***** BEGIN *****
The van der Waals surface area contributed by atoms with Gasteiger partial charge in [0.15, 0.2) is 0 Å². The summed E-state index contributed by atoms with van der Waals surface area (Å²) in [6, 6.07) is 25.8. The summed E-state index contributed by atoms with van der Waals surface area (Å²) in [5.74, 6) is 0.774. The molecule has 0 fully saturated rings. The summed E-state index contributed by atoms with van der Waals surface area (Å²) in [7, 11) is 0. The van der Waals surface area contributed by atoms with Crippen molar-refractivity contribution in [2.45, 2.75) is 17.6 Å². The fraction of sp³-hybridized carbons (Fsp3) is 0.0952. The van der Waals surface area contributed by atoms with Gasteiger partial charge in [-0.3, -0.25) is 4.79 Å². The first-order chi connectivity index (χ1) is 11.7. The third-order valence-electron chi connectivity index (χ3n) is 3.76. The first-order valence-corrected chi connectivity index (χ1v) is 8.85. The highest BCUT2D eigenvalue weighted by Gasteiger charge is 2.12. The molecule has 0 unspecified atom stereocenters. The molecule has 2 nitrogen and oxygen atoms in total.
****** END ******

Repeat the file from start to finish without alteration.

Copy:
The van der Waals surface area contributed by atoms with Gasteiger partial charge in [0.15, 0.2) is 0 Å². The summed E-state index contributed by atoms with van der Waals surface area (Å²) in [6, 6.07) is 25.8. The summed E-state index contributed by atoms with van der Waals surface area (Å²) in [5.74, 6) is 0.774. The molecule has 0 fully saturated rings. The summed E-state index contributed by atoms with van der Waals surface area (Å²) in [7, 11) is 0. The van der Waals surface area contributed by atoms with Crippen molar-refractivity contribution in [2.45, 2.75) is 17.6 Å². The fraction of sp³-hybridized carbons (Fsp3) is 0.0952. The van der Waals surface area contributed by atoms with Gasteiger partial charge in [-0.3, -0.25) is 4.79 Å². The first-order chi connectivity index (χ1) is 11.7. The third-order valence-electron chi connectivity index (χ3n) is 3.76. The first-order valence-corrected chi connectivity index (χ1v) is 8.85. The highest BCUT2D eigenvalue weighted by Gasteiger charge is 2.12. The molecule has 0 unspecified atom stereocenters. The molecule has 2 nitrogen and oxygen atoms in total.